Sold as the origin of the relationship that changed humanity forever, Sony Pictures' and Studio 8's pic is an atypical drama hybrid that never takes off or defines itself because of some downy editing techniques, the overly light, straightforward underpinning and a monumental deception on the making of iconic pictures that blame blatant artificiality jam-packed with ostensible visual effects. In recent years, American majors have taken a clear stance— trade strategy —on the pet-centric drama game. They've settled to produce, at least, one flick with our doggy friends in all posters; some productions were rewarded, others punished. Last year, Universal Pictures took its turn, kicking off the year with a firestorm of controversy ahead, either the misleadingly edited video alleging animal abuse or a dark narrative approach on reincarnation and euthanasia; even with all that, dog-lover filmmaker Lasse Hallström's "A Dog's Purpose" was an unexpectedly profitable hit for everyone involved. The same cannot be said for most of the preceding movies. In 2016, Annapurna Pictures produced "Wiener-Dog" by Todd Solondz, a four-fragmented film that flopped at the box office but wowed most critics who saw it at the Sundance Film Festival. It would be unfair to overlook Illumination-Universal's fiercely blockbusting "The Secret Life of Pets" directed by Chris Renaud and Yarrow Cheney, receiving a mixed response from critics, but enjoying overwhelming box office results, generating over $850 million worldwide. In 2015, the once-revered film company Metro-Goldwyn-Mayer released "Max" by Boaz Yakin, whilst the indie company Magnolia Pictures blazed to true victory with "White Dog" by Kornél Mundruczó, the former, even with its melodramatic war background, was a crashing box office and failed to find an audience, whereas the latter became one of the hardest-to-watch films of the season; despite that, the saddest part was the fact of, after its limited theatrical premiere in some film fests and North America, went straight to VOD. It's nonsense to clarify those awkward dog-exploitation entries that don't help this genre in the least, distasteful products just for kids who don't think about it, to take one example: "Robo-Dog" by Jason Murphy. 2018 is no exception. Opening the 68th Berlin International Film Festival and premiering worldwide in late March, this film isn't only one of the best films of the year, but also one of the most important and bold film events for stop-motion. Maestro Wes Anderson's beautiful animated canine political love letter to dogs and Japanese culture deserves a better spot, a better list, hence "Isle of Dogs" has no place here. Rather, big-budget survival "Alpha" is this year's winner to be part of this list of dogs and humans. More in the vein of Lasse Hallström's tearjerker "Hachi: A Dog's Tale" and the most common American adventure/survival films, this pic uses up its striking possibilities in no time, by opting to insert inorganically moments of dramatic construction in the midst of the protagonist's ceaseless nightmarish experiences. Daniele Sebastian Wiedenhaupt's script is uneven and whimsical, laying bare its only hook: its arty will that uses Ice Age ferocities to shine. It inaccurately depicts hostility and dangerousness from nomadism only through visual devices, forgetting the key role a good introductory storytelling plays, which, by the way, is abrupt and synthetic kicking off right in a pivotal moment. What's next is a snappish, out-of-place, hurtful timeline switch to end in the starting point once again, which it solves with a fragmented sequence in a disturbing and shameful way that trashes the small narrative construction. From then on, Keda, the main character, will trace his way for survival; and the rest is history. Even so, the father-son relationship is the heartbeat of the first act, the empathy thread that involves the viewer in the journey, which helps to appreciate a good character design and a couple of great performances. It's hard to imagine the transition from ferocious predator to friendly ally in the context the film navigates, therefore the wolf-human relationship must be a slow, naturally layered progression, no catalysts breaking that process. Although the script tries its best, loses focus when it clumsily inserts either some action sequences or unfunny moment. At the end of the day, one would expect such a relationship to be stronger, more real and much more credible to do justice to the kind of ancestral tale and demographics it's dealing with, sadly, the only thing the film's cliche close achieves is to become a huge missed opportunity. Why isn't it a silent film? A bit of a let-down it feels to hear the very first quote, as one would imagine the film is about to attack with all its originality. "A Quiet Place" has revived somewhat silent film in its own way, then, why not? You're right, Krasinski's thriller is a heart-stopping, clever monster movie, whereas Hughes' pic is a manipulative drama, which certainly makes harder its purpose; even so, idealizing this offering, balancing the modern and the traditional, we would be in front of a unique work. You're in a fine mess, firstly, if you put the best of all your movie into a two-minute-plus trailer with better edition than the whole film, and, secondly, if your distribution company delays release date nearly six months in search of a more appropriate, strategic opening weekend. The first time I saw its official trailer was just before seeing a Sony Pictures film, and oh man, that was a great ride, being fully absorbed by the magnificence and grandeur of Martin Gschlacht's images. Some seconds after, I was wowed and excited about what, at least visually, the film would be. Don't expect more than some specific stunning landscapes and one or two gorgeously designed frames, the "guaranteed" top-notch visuals are severely affected by digital effects you see with half an eye, it's outrageous to know the only real thing on screen is the actor. Many of the pictures with chances for memorability were degraded by an incisive, painful artificiality. Atmosphere, in this kind of film, is a key feature, even if C.G.I. is constantly all over the place, for this reason, the feeling of defenselessness and latent danger in the first half of the film is sensitive regardless of veracity, immersing the viewer in the experience thanks to beautiful lighting and some tremendous computer-generated imagery. Its action set pieces aren't particularly unforgettable or originally powerful, with the exception of a couple of arresting, sincerely symbolic sequences at the start and end of the film. "Alpha" by Albert Hughes — his solo feature directorial debut— got moviegoers' hopes up with the flood of marketing pledges, after seeing it, it's no more than a futile epic survival ride that relies heavily on a committed direction and a great performance by Kodi Smit-McPhee, a few visual shocks and the hook any film with a snout in its poster gets for free. A film that gradually gets stuck with fast-and-hollow entertainment, one that fails to break the spell flying over dog-centric drama films, one with no pedigree.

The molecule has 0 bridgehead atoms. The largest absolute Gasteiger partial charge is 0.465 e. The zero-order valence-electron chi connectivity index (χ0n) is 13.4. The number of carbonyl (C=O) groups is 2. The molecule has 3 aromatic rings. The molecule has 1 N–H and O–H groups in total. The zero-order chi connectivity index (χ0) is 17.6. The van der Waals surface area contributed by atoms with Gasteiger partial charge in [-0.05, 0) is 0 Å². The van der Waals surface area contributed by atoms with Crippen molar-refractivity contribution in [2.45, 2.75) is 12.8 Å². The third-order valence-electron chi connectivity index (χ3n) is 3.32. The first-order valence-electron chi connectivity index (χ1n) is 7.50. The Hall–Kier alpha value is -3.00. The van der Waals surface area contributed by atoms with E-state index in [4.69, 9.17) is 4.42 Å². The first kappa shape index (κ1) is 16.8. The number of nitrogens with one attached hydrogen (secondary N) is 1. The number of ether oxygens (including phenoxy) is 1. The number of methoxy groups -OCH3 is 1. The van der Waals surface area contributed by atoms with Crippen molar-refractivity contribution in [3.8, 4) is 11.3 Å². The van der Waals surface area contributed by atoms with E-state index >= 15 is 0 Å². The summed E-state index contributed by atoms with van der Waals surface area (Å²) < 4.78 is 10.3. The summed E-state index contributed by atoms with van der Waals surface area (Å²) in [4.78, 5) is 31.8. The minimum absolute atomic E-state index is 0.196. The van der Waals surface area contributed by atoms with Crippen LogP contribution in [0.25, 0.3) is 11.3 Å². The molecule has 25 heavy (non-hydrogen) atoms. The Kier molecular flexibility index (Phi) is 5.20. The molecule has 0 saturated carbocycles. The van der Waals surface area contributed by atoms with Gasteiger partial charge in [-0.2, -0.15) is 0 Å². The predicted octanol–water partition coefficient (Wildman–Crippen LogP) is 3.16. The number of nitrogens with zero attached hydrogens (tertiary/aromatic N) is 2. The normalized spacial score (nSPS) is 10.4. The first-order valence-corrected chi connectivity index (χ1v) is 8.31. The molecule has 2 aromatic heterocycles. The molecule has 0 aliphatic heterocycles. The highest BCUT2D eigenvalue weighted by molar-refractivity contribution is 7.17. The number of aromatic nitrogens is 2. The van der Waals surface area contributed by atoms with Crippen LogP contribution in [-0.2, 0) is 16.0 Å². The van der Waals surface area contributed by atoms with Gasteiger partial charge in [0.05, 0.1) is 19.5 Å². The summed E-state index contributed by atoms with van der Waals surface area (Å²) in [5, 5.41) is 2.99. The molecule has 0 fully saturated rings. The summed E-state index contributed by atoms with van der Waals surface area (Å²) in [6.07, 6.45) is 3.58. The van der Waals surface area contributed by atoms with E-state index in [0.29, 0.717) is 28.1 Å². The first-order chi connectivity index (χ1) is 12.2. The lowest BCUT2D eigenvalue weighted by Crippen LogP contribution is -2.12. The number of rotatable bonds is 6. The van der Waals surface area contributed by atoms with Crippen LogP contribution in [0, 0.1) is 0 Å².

This title contains:

Positive Messages
Positive role models
Teen, 14 years old Written bydianaarken September 29, 2018

Very unique, but not exactly for me

This movie is pretty unique compared to the movies being released today. Although there is some dialogue, a lot of the story telling comes from the breathtaking visuals. But to be honest, this type of movie wasn't really for me. It just didn't feel like something I would enjoy. I know that others would like this visual, atmospheric type of storytelling though. The violence wasn't that gory or bad at all.

This title contains:

Violence & scariness
Teen, 14 years old Written byRaven B September 24, 2018

This title contains:

Positive Messages
Positive role models